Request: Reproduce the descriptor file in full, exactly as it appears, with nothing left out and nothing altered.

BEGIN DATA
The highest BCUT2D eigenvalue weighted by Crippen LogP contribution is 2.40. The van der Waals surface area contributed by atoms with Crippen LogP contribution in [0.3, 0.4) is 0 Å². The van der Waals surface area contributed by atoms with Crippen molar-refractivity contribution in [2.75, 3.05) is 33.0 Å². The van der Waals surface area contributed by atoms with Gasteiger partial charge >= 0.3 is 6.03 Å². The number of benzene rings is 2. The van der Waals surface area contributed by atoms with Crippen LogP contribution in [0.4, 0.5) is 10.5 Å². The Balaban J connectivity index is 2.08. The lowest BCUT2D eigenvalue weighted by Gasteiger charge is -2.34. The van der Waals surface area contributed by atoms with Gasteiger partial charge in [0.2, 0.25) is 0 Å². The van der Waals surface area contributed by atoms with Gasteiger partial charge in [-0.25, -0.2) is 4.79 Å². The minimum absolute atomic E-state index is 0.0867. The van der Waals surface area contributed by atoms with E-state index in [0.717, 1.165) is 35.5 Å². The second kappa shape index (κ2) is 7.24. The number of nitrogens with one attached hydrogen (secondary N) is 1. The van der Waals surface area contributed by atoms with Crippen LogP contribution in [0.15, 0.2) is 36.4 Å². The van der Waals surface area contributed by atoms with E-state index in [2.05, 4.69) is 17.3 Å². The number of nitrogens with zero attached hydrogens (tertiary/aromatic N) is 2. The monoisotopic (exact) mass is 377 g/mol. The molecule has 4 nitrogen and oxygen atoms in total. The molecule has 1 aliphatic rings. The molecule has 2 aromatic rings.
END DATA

The highest BCUT2D eigenvalue weighted by Crippen LogP contribution is 2.40. The van der Waals surface area contributed by atoms with Crippen LogP contribution in [0.3, 0.4) is 0 Å². The van der Waals surface area contributed by atoms with Crippen molar-refractivity contribution in [2.75, 3.05) is 33.0 Å². The van der Waals surface area contributed by atoms with Gasteiger partial charge >= 0.3 is 6.03 Å². The number of benzene rings is 2. The van der Waals surface area contributed by atoms with Crippen LogP contribution in [0.4, 0.5) is 10.5 Å². The Balaban J connectivity index is 2.08. The lowest BCUT2D eigenvalue weighted by Gasteiger charge is -2.34. The van der Waals surface area contributed by atoms with Gasteiger partial charge in [0.2, 0.25) is 0 Å². The van der Waals surface area contributed by atoms with Gasteiger partial charge in [-0.25, -0.2) is 4.79 Å². The minimum absolute atomic E-state index is 0.0867. The van der Waals surface area contributed by atoms with E-state index in [0.717, 1.165) is 35.5 Å². The second kappa shape index (κ2) is 7.24. The number of nitrogens with one attached hydrogen (secondary N) is 1. The van der Waals surface area contributed by atoms with Crippen LogP contribution in [0.15, 0.2) is 36.4 Å². The van der Waals surface area contributed by atoms with E-state index in [2.05, 4.69) is 17.3 Å². The number of nitrogens with zero attached hydrogens (tertiary/aromatic N) is 2. The monoisotopic (exact) mass is 377 g/mol. The molecule has 4 nitrogen and oxygen atoms in total. The molecule has 1 aliphatic rings. The molecule has 2 aromatic rings.